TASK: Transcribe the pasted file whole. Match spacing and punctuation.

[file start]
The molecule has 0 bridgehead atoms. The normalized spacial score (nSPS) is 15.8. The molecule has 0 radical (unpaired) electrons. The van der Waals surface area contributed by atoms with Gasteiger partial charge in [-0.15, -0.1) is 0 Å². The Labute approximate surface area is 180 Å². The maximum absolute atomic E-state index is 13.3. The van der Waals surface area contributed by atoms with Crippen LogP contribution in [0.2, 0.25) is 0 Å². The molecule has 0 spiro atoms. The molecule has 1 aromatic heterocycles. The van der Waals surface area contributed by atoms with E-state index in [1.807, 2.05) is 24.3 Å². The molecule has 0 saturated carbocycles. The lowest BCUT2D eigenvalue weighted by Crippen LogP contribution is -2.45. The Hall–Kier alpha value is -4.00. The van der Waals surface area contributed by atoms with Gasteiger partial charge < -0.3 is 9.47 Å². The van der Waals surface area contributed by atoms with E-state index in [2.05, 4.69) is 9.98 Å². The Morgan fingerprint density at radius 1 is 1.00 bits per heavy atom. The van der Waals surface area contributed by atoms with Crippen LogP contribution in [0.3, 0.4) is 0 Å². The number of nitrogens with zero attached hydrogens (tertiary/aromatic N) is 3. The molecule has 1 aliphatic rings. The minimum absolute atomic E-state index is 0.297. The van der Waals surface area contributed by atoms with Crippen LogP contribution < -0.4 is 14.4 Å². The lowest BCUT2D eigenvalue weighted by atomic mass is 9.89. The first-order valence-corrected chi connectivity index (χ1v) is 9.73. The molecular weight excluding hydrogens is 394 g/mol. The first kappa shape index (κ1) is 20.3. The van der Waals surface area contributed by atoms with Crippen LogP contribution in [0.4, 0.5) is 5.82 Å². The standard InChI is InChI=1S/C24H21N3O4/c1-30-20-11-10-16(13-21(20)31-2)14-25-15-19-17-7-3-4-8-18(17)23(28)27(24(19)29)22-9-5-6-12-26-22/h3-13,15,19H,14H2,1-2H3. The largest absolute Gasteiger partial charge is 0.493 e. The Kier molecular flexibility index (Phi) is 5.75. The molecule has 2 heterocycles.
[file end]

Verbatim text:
The molecule has 0 bridgehead atoms. The normalized spacial score (nSPS) is 15.8. The molecule has 0 radical (unpaired) electrons. The van der Waals surface area contributed by atoms with Gasteiger partial charge in [-0.15, -0.1) is 0 Å². The Labute approximate surface area is 180 Å². The maximum absolute atomic E-state index is 13.3. The van der Waals surface area contributed by atoms with Crippen LogP contribution in [0.2, 0.25) is 0 Å². The molecule has 0 spiro atoms. The molecule has 1 aromatic heterocycles. The van der Waals surface area contributed by atoms with E-state index in [1.807, 2.05) is 24.3 Å². The molecule has 0 saturated carbocycles. The lowest BCUT2D eigenvalue weighted by Crippen LogP contribution is -2.45. The Hall–Kier alpha value is -4.00. The van der Waals surface area contributed by atoms with Gasteiger partial charge < -0.3 is 9.47 Å². The van der Waals surface area contributed by atoms with E-state index in [2.05, 4.69) is 9.98 Å². The Morgan fingerprint density at radius 1 is 1.00 bits per heavy atom. The van der Waals surface area contributed by atoms with Crippen LogP contribution in [0.3, 0.4) is 0 Å². The number of nitrogens with zero attached hydrogens (tertiary/aromatic N) is 3. The molecule has 1 aliphatic rings. The minimum absolute atomic E-state index is 0.297. The van der Waals surface area contributed by atoms with Crippen LogP contribution < -0.4 is 14.4 Å². The lowest BCUT2D eigenvalue weighted by atomic mass is 9.89. The first-order valence-corrected chi connectivity index (χ1v) is 9.73. The molecular weight excluding hydrogens is 394 g/mol. The first kappa shape index (κ1) is 20.3. The van der Waals surface area contributed by atoms with Crippen LogP contribution in [0.4, 0.5) is 5.82 Å². The standard InChI is InChI=1S/C24H21N3O4/c1-30-20-11-10-16(13-21(20)31-2)14-25-15-19-17-7-3-4-8-18(17)23(28)27(24(19)29)22-9-5-6-12-26-22/h3-13,15,19H,14H2,1-2H3. The largest absolute Gasteiger partial charge is 0.493 e. The Kier molecular flexibility index (Phi) is 5.75. The molecule has 2 heterocycles.